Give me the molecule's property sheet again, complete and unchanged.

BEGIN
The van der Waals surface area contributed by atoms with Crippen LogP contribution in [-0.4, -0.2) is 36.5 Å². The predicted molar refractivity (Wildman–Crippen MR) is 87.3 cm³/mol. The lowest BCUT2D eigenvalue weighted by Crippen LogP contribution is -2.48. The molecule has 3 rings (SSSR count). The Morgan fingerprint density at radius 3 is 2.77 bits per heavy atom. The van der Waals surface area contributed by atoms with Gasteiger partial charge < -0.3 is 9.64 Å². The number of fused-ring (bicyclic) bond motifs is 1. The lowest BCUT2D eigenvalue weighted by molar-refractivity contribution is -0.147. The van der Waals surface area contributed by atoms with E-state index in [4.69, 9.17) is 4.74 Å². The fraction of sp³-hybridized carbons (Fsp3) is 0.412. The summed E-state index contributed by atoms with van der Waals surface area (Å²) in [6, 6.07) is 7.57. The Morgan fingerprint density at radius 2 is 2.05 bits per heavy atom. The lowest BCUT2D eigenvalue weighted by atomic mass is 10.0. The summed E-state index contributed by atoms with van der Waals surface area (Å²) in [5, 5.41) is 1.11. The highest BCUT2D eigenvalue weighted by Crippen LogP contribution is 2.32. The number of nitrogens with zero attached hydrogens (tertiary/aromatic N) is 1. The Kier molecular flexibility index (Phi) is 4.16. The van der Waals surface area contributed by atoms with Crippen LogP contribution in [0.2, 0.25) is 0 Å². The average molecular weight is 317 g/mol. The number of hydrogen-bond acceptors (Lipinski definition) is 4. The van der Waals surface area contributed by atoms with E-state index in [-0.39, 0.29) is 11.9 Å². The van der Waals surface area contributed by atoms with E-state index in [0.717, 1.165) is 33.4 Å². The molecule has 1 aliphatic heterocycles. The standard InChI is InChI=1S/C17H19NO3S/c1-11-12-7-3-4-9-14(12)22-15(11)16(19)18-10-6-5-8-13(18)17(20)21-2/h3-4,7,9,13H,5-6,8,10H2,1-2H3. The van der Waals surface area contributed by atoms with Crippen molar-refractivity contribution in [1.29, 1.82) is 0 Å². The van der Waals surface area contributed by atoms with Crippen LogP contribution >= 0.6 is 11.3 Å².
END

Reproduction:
The van der Waals surface area contributed by atoms with Crippen LogP contribution in [-0.4, -0.2) is 36.5 Å². The predicted molar refractivity (Wildman–Crippen MR) is 87.3 cm³/mol. The lowest BCUT2D eigenvalue weighted by Crippen LogP contribution is -2.48. The molecule has 3 rings (SSSR count). The Morgan fingerprint density at radius 3 is 2.77 bits per heavy atom. The van der Waals surface area contributed by atoms with Gasteiger partial charge < -0.3 is 9.64 Å². The number of fused-ring (bicyclic) bond motifs is 1. The lowest BCUT2D eigenvalue weighted by molar-refractivity contribution is -0.147. The van der Waals surface area contributed by atoms with E-state index in [4.69, 9.17) is 4.74 Å². The fraction of sp³-hybridized carbons (Fsp3) is 0.412. The summed E-state index contributed by atoms with van der Waals surface area (Å²) in [6, 6.07) is 7.57. The Morgan fingerprint density at radius 2 is 2.05 bits per heavy atom. The lowest BCUT2D eigenvalue weighted by atomic mass is 10.0. The summed E-state index contributed by atoms with van der Waals surface area (Å²) in [5, 5.41) is 1.11. The highest BCUT2D eigenvalue weighted by Crippen LogP contribution is 2.32. The number of nitrogens with zero attached hydrogens (tertiary/aromatic N) is 1. The Kier molecular flexibility index (Phi) is 4.16. The van der Waals surface area contributed by atoms with Crippen LogP contribution in [0.2, 0.25) is 0 Å². The average molecular weight is 317 g/mol. The number of hydrogen-bond acceptors (Lipinski definition) is 4. The van der Waals surface area contributed by atoms with E-state index in [-0.39, 0.29) is 11.9 Å². The van der Waals surface area contributed by atoms with E-state index in [0.717, 1.165) is 33.4 Å². The molecule has 1 aliphatic heterocycles. The standard InChI is InChI=1S/C17H19NO3S/c1-11-12-7-3-4-9-14(12)22-15(11)16(19)18-10-6-5-8-13(18)17(20)21-2/h3-4,7,9,13H,5-6,8,10H2,1-2H3. The van der Waals surface area contributed by atoms with Crippen molar-refractivity contribution in [1.29, 1.82) is 0 Å². The van der Waals surface area contributed by atoms with Crippen LogP contribution >= 0.6 is 11.3 Å².